Brazil Is Sent Off By Argentina, 3-0

By Les Carpenter
Washington Post Staff Writer
Wednesday, August 20, 2008

BEIJING, Aug. 19 -- Brazilian goalkeeper Renan was furious Tuesday night. In the haze of the Olympic pitch, he pulled the ball from his net and hurled it to the turf. Arms raised, he waved his hands at his teammates walking quickly away. They did not turn around. Nor did they look at the group of Argentine players celebrating off to the side.

Nearly half a game remained in this Olympic men's soccer semifinal, but mighty Brazil was beaten.

Brazil was supposed to own the Olympics, having thundered through the preliminary rounds. Then, on the soft turf of Beijing Workers' Stadium, its fleet attack went soft, its defense fell apart and its 3-0 loss to the defending Olympic champion was over long before Argentina's coach, Sergio Batista, embraced his players in elation. Brazil was crushed like it hadn't been in a long, long time.

Afterward, Batista sat in a news conference, his long, dark hair slicked back, blue shirt sleeves rolled up, delighted at the upset in one of the biggest soccer matches in the world this year and faced the first question. It came from a man wearing a shirt and cap that read "Nigeria." What about Nigeria, Argentina's opponent in the Olympic gold medal match on Saturday? The man wondered whether Argentina has a chance against Nigeria.

Batista looked startled to be asked such a question after destroying the team that was supposed to be the best in the Olympics. He whispered to the interpreter beside him.

"Right now we are savoring this victory," said the coach who had just beaten the presumed gold medal winning team. "We should take a day off to savor the victory."

To understand how big an upset this really was, Brazil had come into the match having outscored Olympic opponents 11-0. It had on its roster one of the world's finest players, Ronaldhino. Few expected it would lose this game. Almost no one anticipated the vanquishing this game would turn out to be.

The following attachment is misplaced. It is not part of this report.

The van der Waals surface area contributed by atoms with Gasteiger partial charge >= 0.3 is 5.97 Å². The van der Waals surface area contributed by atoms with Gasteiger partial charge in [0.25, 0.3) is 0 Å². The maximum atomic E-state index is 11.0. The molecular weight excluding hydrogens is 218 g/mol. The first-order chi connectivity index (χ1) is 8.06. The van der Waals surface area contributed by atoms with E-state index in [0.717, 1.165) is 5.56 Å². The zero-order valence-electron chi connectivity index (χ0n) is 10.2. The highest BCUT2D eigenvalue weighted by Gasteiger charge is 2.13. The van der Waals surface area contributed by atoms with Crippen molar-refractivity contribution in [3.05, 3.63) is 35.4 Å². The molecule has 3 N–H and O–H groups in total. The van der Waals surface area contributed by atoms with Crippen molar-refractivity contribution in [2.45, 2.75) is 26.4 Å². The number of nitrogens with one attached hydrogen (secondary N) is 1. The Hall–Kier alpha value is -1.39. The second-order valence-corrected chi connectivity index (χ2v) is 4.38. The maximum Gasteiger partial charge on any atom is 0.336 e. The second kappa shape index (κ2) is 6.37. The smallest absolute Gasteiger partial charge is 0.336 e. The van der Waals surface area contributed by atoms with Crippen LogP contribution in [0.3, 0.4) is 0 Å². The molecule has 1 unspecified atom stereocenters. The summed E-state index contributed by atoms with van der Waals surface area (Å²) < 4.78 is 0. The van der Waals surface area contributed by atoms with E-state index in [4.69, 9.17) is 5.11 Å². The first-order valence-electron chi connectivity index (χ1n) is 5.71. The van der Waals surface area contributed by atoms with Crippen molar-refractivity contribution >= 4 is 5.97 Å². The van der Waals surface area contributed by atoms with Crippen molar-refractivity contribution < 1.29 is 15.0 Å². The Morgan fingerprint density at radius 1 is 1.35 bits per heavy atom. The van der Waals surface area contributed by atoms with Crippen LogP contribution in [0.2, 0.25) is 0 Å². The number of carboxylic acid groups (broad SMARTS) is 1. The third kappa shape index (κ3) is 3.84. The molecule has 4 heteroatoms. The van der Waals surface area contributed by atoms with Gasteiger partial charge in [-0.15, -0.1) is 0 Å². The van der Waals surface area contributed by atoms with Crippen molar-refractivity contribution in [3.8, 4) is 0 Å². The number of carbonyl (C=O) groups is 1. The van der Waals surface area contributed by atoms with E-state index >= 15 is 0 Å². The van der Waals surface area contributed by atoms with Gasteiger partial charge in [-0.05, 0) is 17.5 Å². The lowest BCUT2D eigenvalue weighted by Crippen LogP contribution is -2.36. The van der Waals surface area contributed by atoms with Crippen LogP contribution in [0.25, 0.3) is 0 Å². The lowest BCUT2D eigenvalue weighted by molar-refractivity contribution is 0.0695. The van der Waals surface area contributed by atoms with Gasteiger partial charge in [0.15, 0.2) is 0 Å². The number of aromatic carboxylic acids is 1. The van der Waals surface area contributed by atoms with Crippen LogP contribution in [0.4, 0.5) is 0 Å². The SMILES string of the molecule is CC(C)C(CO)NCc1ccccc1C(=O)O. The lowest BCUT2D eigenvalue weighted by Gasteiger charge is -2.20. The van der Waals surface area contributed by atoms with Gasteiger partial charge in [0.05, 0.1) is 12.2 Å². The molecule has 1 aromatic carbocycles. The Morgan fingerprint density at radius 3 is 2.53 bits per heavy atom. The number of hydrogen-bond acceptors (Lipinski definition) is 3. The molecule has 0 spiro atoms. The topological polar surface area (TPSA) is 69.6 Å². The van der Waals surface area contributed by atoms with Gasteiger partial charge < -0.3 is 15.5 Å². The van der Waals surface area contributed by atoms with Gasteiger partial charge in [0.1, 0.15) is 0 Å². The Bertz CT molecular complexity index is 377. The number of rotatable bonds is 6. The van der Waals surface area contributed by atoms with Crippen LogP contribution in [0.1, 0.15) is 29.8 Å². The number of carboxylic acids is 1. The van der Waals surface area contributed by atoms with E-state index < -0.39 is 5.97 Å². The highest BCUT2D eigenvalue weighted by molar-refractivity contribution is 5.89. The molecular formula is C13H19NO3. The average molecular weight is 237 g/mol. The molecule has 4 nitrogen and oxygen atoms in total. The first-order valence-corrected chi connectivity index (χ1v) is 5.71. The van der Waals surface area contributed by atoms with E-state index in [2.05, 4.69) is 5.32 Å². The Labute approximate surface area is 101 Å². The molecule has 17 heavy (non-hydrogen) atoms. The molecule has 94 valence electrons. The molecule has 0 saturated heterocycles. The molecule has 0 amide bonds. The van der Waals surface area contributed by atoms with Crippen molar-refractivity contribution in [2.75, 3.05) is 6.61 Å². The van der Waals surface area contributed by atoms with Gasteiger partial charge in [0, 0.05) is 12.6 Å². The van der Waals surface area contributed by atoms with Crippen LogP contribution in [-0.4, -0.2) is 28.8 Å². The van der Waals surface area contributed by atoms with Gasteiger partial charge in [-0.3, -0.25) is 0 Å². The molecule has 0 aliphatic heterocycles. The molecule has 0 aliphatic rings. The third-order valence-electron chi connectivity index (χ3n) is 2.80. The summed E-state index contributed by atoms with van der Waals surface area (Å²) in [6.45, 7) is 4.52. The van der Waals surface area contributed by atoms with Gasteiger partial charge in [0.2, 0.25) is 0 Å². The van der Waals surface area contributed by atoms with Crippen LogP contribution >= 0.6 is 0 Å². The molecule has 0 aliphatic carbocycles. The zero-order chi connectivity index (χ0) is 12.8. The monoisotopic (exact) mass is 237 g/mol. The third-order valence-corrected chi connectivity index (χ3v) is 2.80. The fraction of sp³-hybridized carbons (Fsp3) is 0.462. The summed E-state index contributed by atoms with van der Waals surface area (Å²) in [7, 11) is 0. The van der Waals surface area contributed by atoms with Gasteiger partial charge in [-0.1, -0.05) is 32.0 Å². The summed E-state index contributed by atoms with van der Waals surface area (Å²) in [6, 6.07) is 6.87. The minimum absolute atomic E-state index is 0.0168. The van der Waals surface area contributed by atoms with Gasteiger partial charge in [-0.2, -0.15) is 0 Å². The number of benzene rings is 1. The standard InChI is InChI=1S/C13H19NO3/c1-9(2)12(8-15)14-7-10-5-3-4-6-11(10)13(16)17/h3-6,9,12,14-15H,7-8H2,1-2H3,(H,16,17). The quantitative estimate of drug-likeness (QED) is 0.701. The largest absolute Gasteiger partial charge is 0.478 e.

But Brazil had no answer for Argentina forward Sergio Aguero. Aguero sliced through Brazil's porous defense for two easy goals. The first came not long after halftime, in the 52nd minute, when Aguero cut in front of the Brazil goal and stood in perfect position for Angel Di Maria's line drive pass that smacked Aguero in either the left arm or the chest and into the net.

The second came just six minutes later when Argentina's Ezequiel Garay slipped past a defender and flicked a quick pass to Aguero, who this time was more open than the last. He simply tapped the ball past Renan for the second score and Brazil's goalie fumed.

"It was like the final for us," Aguero said later. "Beating Brazil is the best thing."

Then came the red cards. After Argentina added one last score on a penalty kick, Brazil's players raged at the embarrassment of such a decisive defeat. First, midfielder Lucas was kicked out for pushing his Liverpool teammate Javier Mascherano in the back. Then Thiago Neves went out four minutes later, leaving Brazil with just nine players with which to run out the time.

How Brazil could fall apart so fast seemed inexplicable to most of the 52,568 fans in the stadium. Strangely, despite the great stakes of a match between two of soccer's biggest powers, the stands were not filled. Swaths of red seats at the field's center were empty, as were most of the last 10 rows of most of the upper sections. Because neither country had a large fan base here, the usual rowdiness of a World Cup match was missing, which seemed to mute the jubilation of Argentina's players.

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